Plagiarism can occur in business quickly: Are your applicants the persons they claim to be? CVs, role descriptions and motivational letters are increasingly available online. In business, it can pose danger to companies’ work quality and performance and reputation. Often enough, job seekers aren’t aware of the legal consequences of cheating in the job application process when submitting plagiarized content. This has a severe impact on companies as well as the economy.
Corona and the inflation are leading to an increase in both layoffs as well as vacant positions to fill. In times like this, applicants, as well as Human Resources staff, are under an enormous amount of pressure: People looking for employment are usually creating and submitting applications for many jobs at a time. On the other side, recruiters have a plethora of applications to review and evaluate. In times like this, job seekers might be tempted to ‘brush up’ their CVs with role descriptions borrowed from LinkedIn or other digital platforms, or even copy whole motivational or introductory letters, and hope to get away with it. Often enough they do because of time restraints on recruiters’ side.
Most of you have probably watched ‘Catch Me If You Can’, and are familiar with the story of Frank Abagnale that forged diplomas to get better jobs. ‘Catch Me If You Can’ was an entertaining Hollywood blockbuster, but the message behind the movie was clear: Forging diplomas, impersonating other people and fraud will land you in jail. Nevertheless, almost scarily often we hear about doctors turning out to have no official certification or even medical studies, for example. This is where Frank Abagnale’s story hits today’s reality. We need to be able to trust that the person applying for a job really does have the experience and background it claims to have.
Job openings are not just additional headcount that gets added onto the company’s payroll. Every position has its own distinct requirements in terms of knowledge, experience and seniority to ensure that tasks within a company get done in the best way and quality. Otherwise, the position would not be needed. In order to make the company be successful, job applicants need to have the required set and mix of knowledge, experience and seniority.
A second factor that recruiters take into consideration when reviewing applications is the question if applicants fit into the company culture and the team they will be working in and with. Soft skills (or their lack) will often be most evident in the interview stage, but often indications can already be found in the submitted application documents – a CV, a motivational letter, or both.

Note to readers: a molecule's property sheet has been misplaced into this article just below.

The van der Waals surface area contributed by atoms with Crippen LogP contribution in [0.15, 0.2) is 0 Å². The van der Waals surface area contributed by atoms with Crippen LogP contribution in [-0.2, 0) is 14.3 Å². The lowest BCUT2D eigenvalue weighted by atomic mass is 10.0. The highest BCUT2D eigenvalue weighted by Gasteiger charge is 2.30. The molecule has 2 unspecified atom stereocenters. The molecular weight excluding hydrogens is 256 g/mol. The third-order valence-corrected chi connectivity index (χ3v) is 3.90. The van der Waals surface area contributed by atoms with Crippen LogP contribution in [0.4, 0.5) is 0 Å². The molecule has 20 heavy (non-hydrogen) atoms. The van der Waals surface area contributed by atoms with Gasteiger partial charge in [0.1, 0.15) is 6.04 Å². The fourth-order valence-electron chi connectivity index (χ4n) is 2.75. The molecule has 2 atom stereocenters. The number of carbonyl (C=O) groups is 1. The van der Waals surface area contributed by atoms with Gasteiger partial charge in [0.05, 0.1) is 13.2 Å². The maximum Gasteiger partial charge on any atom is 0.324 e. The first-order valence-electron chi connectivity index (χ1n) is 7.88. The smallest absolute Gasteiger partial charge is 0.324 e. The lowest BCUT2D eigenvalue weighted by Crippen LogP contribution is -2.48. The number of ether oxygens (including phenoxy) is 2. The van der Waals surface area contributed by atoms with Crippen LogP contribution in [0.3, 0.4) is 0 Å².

If these documents contain phrases or parts of content that can be found online, which can be called plagiarism, it tells recruiters a lot of things. First, it might mean the applicant is not willing to show their true self, but tries to hide something (and may it even be their inability to write perfect applications). Secondly, the applicant tends to prefer short-cuts and does not like to go the extra mile. Thirdly, if an applicant is already dishonest during the application process, will he or she really be honest, truthful and trustworthy after starting the position?
Also, the probable lack of knowledge and experience can result in severe damage for the company – and this across all departments as well as all seniority levels.
Text-analysis tools like Ouriginal’s similarity detection solution can ease up recruiters’ work in manually checking the originality of application documents in a standardized process. This speeds up the review process significantly and also gives the recruiter already a first understanding of the applicant’s work ethic.
To learn more about the usage of Ouriginal in the HR and business context, visit this page for more information on the corporate usage. Also, please don’t hesitate to contact us directly, we’re happy to hear from you.
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